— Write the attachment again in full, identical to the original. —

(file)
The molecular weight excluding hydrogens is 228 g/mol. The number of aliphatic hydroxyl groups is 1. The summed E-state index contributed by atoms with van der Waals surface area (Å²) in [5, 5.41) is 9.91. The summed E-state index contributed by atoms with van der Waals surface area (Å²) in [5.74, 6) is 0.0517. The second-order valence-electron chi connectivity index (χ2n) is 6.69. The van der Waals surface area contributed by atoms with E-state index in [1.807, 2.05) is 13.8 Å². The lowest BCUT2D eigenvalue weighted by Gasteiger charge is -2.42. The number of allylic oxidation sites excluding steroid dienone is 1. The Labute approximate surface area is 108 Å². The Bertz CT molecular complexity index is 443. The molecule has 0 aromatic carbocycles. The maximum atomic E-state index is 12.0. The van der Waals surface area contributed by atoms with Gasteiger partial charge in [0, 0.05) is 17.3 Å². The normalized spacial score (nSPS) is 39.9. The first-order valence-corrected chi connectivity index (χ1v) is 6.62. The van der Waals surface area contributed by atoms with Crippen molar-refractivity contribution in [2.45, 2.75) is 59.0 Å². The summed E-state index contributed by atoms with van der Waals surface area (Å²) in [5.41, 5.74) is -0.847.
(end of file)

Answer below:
The molecular weight excluding hydrogens is 228 g/mol. The number of aliphatic hydroxyl groups is 1. The summed E-state index contributed by atoms with van der Waals surface area (Å²) in [5, 5.41) is 9.91. The summed E-state index contributed by atoms with van der Waals surface area (Å²) in [5.74, 6) is 0.0517. The second-order valence-electron chi connectivity index (χ2n) is 6.69. The van der Waals surface area contributed by atoms with E-state index in [1.807, 2.05) is 13.8 Å². The lowest BCUT2D eigenvalue weighted by Gasteiger charge is -2.42. The number of allylic oxidation sites excluding steroid dienone is 1. The Labute approximate surface area is 108 Å². The Bertz CT molecular complexity index is 443. The molecule has 0 aromatic carbocycles. The maximum atomic E-state index is 12.0. The van der Waals surface area contributed by atoms with Gasteiger partial charge in [0, 0.05) is 17.3 Å². The normalized spacial score (nSPS) is 39.9. The first-order valence-corrected chi connectivity index (χ1v) is 6.62. The van der Waals surface area contributed by atoms with Crippen molar-refractivity contribution in [2.45, 2.75) is 59.0 Å². The summed E-state index contributed by atoms with van der Waals surface area (Å²) in [5.41, 5.74) is -0.847.